The terms “zygote” and “fetus” are often used interchangeably, but there is a distinct difference between the two. A zygote is a single-celled organism created when the sperm and egg unite in fertilization. The term “fetus” refers to the developing baby from week four of gestation until birth. This blog post will explore the developmental stages of a human embryo/fetus in more detail.
What is Zygote?
- A zygote is an early stage in the development of an organism. In sexual reproduction, it is formed when a female egg cell is fertilized by a male sperm cell. The Zygote contains the DNA from both the mother and the father, and it will go on to develop into an embryo.
- After a few weeks, the Zygote will implant itself in the wall of the uterus, where it will continue to grow and develop into a baby. Zygotes are typically very robust and resilient, and they have an amazing ability to repair DNA damage.
- In fact, Zygotes have been used to successfully treat patients with genetic diseases. However, Zygotes are also very sensitive to environmental factors, such as radiation and toxins. Therefore, it is important to protect Zygotes from harmful exposure during pregnancy.
What is Fetus?
- The fetus is a term used to describe an unborn human being in the developmental stage prior to birth. In medical terms, a fetus is considered to be viable if it is capable of surviving outside the mother’s womb.
- Most fetuses reach viability around the 24th week of gestation, although this can vary depending on the individual. The word fetus comes from the Latin word for “offspring,” and it is also sometimes referred to as a “developing child.” Fetal development occurs in three main stages: the embryonic stage, the fetal stage, and the neonatal stage.
- During the embryonic stage, which lasts from conception to week eight of gestation, the major organs and body systems begin to develop. The fetal stage begins at week nine and lasts until birth, during which time the fetus continues to grow and mature. After birth, the neonatal stage begins, during which time the newborn adjusts to life outside the womb.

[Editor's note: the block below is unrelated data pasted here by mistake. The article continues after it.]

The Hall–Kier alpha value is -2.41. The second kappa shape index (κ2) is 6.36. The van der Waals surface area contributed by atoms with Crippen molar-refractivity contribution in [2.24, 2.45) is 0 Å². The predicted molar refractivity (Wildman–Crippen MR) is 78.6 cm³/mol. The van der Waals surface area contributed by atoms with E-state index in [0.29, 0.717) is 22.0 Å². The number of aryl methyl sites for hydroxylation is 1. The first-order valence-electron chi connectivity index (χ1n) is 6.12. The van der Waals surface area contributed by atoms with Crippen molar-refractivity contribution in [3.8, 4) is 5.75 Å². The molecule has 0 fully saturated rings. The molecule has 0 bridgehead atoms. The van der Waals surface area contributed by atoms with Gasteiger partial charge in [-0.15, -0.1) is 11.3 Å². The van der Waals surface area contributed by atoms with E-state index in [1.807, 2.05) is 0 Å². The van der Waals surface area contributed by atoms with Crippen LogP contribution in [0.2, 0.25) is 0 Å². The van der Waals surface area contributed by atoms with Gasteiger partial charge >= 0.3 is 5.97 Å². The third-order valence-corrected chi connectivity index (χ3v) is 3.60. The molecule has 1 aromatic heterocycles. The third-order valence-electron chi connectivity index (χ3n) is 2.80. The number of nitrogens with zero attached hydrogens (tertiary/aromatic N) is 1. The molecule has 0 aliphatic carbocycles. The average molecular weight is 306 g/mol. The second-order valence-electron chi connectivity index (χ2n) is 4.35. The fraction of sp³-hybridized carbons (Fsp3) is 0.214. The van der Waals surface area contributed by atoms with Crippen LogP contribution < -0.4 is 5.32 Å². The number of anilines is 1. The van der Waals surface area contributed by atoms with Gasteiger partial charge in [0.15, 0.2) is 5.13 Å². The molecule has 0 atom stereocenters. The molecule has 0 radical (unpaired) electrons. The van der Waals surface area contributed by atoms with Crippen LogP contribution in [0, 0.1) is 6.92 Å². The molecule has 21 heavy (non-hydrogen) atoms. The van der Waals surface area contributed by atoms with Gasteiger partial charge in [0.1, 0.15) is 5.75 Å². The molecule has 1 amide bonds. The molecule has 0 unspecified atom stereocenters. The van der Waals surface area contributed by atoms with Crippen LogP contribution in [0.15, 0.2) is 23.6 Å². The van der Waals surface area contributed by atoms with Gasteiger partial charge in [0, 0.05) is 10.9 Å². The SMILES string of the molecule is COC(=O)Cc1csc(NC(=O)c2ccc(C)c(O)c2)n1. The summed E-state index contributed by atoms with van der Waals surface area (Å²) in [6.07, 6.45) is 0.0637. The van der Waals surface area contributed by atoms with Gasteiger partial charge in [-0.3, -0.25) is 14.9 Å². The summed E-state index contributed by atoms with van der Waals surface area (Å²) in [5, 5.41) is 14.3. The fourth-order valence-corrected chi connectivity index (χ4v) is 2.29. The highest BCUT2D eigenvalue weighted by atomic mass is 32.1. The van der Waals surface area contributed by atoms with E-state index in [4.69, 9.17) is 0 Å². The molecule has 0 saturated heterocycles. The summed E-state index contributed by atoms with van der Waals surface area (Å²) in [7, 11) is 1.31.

Difference between Zygote and Fetus
A zygote is a name for the fertilized egg until it implants in the uterus. After implantation, it is then referred to as a fetus. Zygotes are usually formed when an egg is fertilized by a sperm during sexual intercourse, but they can also be created artificially, through in-vitro fertilization.
- Zygotes contain all of the genetic information (DNA) needed to develop into a baby. They are microscopic in size and can only be seen through a microscope.
- Fetuses are unborn babies in the later stages of development. By definition, a fetus is an unborn human more than eight weeks after fertilization. Fetuses are no longer considered zygotes once they implant in the uterus and start to grow.
- During the early stages of pregnancy, fetuses look like balls of cells. However, as they continue to develop, they begin to take on human features. By the end of the pregnancy, most fetuses weigh between 6 and 9 pounds and are about 20 inches long from head to toe.
The zygote is the first stage of development and is created when the sperm and egg unite. The fetus is the second stage of development, and it begins to form after the zygote attaches to the uterine wall. There are many important differences between a zygote and a fetus, including their size, weight, and level of development. It is important to understand these differences when making decisions about abortion or prenatal care.